War suddenly seems very close, closer that it has seemed for
years. All over the Internet, as in the mainstream media,
people find themselves compelled to speak about the upcoming
war and all its ramifications, regardless of their stations
in life or their formal qualifications.
It’s not an issue anyone can simply ignore in pursuing
day-to-day work, and I find I cannot ignore it here, even
though this space is supposed to be devoted to technology.
Anyway, the issue is technology. The question on
the table concerns the most important technology ever
invented: weapons of mass destruction. How are thoughtful
people to prevent their development and use?
The barrage of daily news is so blinding that we must step
far, far back in order to get a clear perspective. We can
at least take a look at the most
familiar and public part of the history of WMD: the history of nuclear weapons,
which uncannily resembles the old Tom Lehrer song “Who’s
Next?” For a long time the world was used to five nuclear
countries; then it was revealed that Israel had been quietly
building up a huge arsenal, after which Pakistan and India
tested bombs, and now there are grave worries concerning
Iraq and North Korea. South Africa dismantled its nuclear
The historical perspective is valuable because it shows that
a focus on Iraq, or even George W. Bush’s favorite “axis of
evil” states, oversimplifies and trivializes the problem.
Nuclear proliferation (a decade after many of us thought the
danger was winding down) has become a worldwide crisis.
Chemical and biological weapons have followed similar
trajectories, though with more perturbations.
In the grand scheme of things, taking out Iraq rates a very
low priority–hardly worth even considering. And this would
be true even if the task were relatively cost-free.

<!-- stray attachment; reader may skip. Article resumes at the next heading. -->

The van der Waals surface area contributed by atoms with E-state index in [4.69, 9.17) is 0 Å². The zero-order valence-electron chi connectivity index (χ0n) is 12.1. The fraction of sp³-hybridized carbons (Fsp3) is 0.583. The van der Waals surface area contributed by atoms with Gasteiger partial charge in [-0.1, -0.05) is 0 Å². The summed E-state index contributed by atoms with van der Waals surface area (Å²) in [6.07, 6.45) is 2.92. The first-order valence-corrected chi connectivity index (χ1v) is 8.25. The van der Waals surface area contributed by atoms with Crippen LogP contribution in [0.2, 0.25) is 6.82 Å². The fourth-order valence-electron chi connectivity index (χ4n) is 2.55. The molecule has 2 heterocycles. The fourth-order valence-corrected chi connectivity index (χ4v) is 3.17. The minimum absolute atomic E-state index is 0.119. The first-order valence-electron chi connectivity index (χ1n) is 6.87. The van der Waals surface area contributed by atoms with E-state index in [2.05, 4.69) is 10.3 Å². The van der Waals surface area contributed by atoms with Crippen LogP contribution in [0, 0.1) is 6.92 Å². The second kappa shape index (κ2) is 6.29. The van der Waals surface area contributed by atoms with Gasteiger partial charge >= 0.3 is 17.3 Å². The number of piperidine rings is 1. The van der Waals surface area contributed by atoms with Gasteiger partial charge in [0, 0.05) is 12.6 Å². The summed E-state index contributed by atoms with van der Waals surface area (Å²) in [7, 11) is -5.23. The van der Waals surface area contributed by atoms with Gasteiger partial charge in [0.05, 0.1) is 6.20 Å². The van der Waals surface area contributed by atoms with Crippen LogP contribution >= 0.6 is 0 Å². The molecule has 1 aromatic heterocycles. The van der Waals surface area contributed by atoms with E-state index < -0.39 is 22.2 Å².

Even if we weren’t looking at thousands of combat deaths, at
potentially millions of civilians killed through destruction
of social infrastructure, at the risk of increasing
terrorism and cutting down the few possibilities for civil
discussion, at the hundreds of billions of dollars
intervention could cost and the effects on the world economy
for years to come, or at the deleterious psychological
impact of formalizing and perpetuating a U.S. policy of
pre-emptive, unilateral aggression.
So what can be done realistically and reasonably to counter
the spread of WMD?
Some prophylactic measures are straightforward and
Build a political environment opposed to the technologies
themselves, through support for nonproliferation treaties
and increased measures to break down radioactive materials.
Try to rein in the dissemination of mechanisms for
delivering WMD, to reduce the devastation that would be
caused by a successful attack.
Speed up efforts to fortify vulnerable targets and conduits,
such as ports.
But clearly those are small and perhaps even cosmetic
remedies. We’ve got to rethink the whole way we’re
approaching this problem.
We have to halt weapons programs. Of course, it’s hard to
draw a line between peaceful research and weapons research
(innocent medical work on genes in smallpox, for instance,
has turned up insights that may be useful to people who want
more virulent weapons) but we have to recognize that our
research is ultimately developing weapons for our enemies.
Efforts at nonproliferation are never perfect. And so the
doctrine that we must be able to strike targets anywhere, at